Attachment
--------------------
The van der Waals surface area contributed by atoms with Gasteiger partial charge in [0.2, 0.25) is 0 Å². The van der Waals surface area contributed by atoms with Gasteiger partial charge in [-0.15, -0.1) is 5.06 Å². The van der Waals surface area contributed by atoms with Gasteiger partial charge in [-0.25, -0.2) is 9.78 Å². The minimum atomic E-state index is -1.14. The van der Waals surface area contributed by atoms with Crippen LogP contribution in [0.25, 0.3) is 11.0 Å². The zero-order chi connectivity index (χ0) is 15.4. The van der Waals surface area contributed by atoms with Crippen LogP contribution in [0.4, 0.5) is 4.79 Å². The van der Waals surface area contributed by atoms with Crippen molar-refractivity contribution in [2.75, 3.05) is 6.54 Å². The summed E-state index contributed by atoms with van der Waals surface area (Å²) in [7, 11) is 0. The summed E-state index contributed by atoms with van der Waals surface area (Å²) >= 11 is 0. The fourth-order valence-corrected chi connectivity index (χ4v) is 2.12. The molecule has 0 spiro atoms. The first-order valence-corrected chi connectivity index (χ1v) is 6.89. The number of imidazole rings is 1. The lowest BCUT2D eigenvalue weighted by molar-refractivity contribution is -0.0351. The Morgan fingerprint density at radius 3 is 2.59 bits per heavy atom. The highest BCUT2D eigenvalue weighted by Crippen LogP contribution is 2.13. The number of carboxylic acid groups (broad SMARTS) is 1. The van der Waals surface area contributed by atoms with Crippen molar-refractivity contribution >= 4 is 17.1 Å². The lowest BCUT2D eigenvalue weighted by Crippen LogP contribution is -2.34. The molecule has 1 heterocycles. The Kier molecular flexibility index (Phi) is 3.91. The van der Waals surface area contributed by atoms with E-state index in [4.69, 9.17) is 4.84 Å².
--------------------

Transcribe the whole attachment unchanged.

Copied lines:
The van der Waals surface area contributed by atoms with Gasteiger partial charge in [0.2, 0.25) is 0 Å². The van der Waals surface area contributed by atoms with Gasteiger partial charge in [-0.15, -0.1) is 5.06 Å². The van der Waals surface area contributed by atoms with Gasteiger partial charge in [-0.25, -0.2) is 9.78 Å². The minimum atomic E-state index is -1.14. The van der Waals surface area contributed by atoms with Crippen LogP contribution in [0.25, 0.3) is 11.0 Å². The zero-order chi connectivity index (χ0) is 15.4. The van der Waals surface area contributed by atoms with Crippen LogP contribution in [0.4, 0.5) is 4.79 Å². The van der Waals surface area contributed by atoms with Crippen molar-refractivity contribution in [2.75, 3.05) is 6.54 Å². The summed E-state index contributed by atoms with van der Waals surface area (Å²) in [7, 11) is 0. The summed E-state index contributed by atoms with van der Waals surface area (Å²) >= 11 is 0. The fourth-order valence-corrected chi connectivity index (χ4v) is 2.12. The molecule has 0 spiro atoms. The first-order valence-corrected chi connectivity index (χ1v) is 6.89. The number of imidazole rings is 1. The lowest BCUT2D eigenvalue weighted by molar-refractivity contribution is -0.0351. The Morgan fingerprint density at radius 3 is 2.59 bits per heavy atom. The highest BCUT2D eigenvalue weighted by Crippen LogP contribution is 2.13. The number of carboxylic acid groups (broad SMARTS) is 1. The van der Waals surface area contributed by atoms with Crippen molar-refractivity contribution >= 4 is 17.1 Å². The lowest BCUT2D eigenvalue weighted by Crippen LogP contribution is -2.34. The molecule has 1 heterocycles. The Kier molecular flexibility index (Phi) is 3.91. The van der Waals surface area contributed by atoms with E-state index in [4.69, 9.17) is 4.84 Å².